Scare at the country fair

Canada
June 14, 2011 2:57pm CST
This past weekend was the huge annual fair out where I used to live in the country. It's a four-day event, well-attended by all of the neighboring communities. Both of my daughters were there on Saturday. During the presentation of ribbons for one of the equestrian competitions, the announcer asked people not to yell or applaud because it could spook the horses. The youngest rider, who finished in last place, was a little girl either 3 or 4 years old. She was walked up, on her horse, by her mom or her trainer (or both!) - not sure. Anyway, as they reached the presenter, her horse reared! The mom/trainer must have panicked because she just let go of the reins. The horse was not saddled correctly because the saddle immediately slid out of place with the little girl's foot still caught in one of stirrups. She landed on the ground and it appeared that the horse tried to stomp her. My younger daughter was sitting quite close and, as the mom/trainer and the ambulance staff ran in, she said someone picked up the little girl's pink riding helmet and it was all broken up on one side. My daughter said it was dreadful as the little girl was screaming and crying and then, just as fast, she fell totally silent. They worked on her on the ground for quite some time and then took her away in the ambulance. The announcer advised the crowd that she was conscious and able to move her fingers and toes... and then he said, "THIS IS WHY we ask you NOT to spook the horses!!" I had tears in my eyes as I heard about this that night and then I thought... the announcer (who I'm sure was as traumatized as everyone else), clearly blamed the audience for the accident. A horse that is improperly saddled is a danger to ride... they can be in pain, even with a lightweight rider. Anyway, through some personal contacts, I was able to find out that the little girl will be ok... she has a broken collarbone... but will recover. I've never ridden competitively but I wonder if there are any kinds of checks or safeguards done to ensure that all horses that enter the ring "should be" safe to ride??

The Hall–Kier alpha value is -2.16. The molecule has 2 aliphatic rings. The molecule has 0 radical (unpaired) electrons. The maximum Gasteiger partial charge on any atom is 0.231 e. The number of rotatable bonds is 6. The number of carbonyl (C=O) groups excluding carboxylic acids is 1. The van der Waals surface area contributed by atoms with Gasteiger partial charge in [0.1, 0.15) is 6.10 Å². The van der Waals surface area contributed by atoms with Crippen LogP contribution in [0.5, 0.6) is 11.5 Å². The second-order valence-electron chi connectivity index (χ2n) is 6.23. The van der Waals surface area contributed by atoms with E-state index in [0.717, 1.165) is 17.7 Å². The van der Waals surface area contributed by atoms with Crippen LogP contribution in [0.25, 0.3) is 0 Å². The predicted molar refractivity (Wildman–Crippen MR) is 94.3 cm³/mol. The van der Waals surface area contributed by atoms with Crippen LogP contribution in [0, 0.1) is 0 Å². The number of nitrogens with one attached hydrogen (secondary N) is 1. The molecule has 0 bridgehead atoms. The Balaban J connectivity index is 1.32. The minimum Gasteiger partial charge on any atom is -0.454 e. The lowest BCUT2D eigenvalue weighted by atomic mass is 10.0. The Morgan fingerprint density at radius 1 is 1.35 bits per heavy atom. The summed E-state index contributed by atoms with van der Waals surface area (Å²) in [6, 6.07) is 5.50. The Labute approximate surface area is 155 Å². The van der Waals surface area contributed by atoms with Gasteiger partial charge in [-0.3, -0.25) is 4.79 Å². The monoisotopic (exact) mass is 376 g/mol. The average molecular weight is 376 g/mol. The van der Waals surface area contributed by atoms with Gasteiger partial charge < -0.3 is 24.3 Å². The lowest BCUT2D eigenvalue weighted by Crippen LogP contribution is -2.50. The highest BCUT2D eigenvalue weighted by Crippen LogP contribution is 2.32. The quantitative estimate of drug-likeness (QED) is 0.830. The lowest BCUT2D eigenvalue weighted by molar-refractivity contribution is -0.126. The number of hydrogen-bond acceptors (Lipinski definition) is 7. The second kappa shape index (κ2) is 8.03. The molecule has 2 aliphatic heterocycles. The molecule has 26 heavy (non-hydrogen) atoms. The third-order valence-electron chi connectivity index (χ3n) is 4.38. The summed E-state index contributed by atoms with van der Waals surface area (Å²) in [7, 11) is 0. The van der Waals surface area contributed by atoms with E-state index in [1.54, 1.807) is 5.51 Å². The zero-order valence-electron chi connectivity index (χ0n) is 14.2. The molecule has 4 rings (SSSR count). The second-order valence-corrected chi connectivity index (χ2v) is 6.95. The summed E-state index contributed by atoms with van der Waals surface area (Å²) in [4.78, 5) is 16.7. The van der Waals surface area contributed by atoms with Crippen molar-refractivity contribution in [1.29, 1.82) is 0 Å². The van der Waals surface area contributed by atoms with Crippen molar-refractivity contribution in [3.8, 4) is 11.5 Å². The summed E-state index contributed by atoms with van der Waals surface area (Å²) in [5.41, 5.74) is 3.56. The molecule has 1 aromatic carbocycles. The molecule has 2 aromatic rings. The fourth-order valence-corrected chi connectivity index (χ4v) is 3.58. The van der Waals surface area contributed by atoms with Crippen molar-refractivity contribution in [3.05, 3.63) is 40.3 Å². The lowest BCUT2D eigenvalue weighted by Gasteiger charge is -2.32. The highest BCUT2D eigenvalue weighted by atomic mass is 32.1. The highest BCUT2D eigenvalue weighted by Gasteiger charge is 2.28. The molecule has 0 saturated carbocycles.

2 people like this
9 responses
@AmbiePam (49077)
• United States
14 Jun 11
I'm so thankful that little girl is okay. I've had a broken collar bone so I know she's in pain, but it could have been worse. As for the announcer, it certainly was mean to blame the audience. The moron who placed the saddle on the horse should get a "good talkin' to".
2 people like this
• Canada
16 Jun 11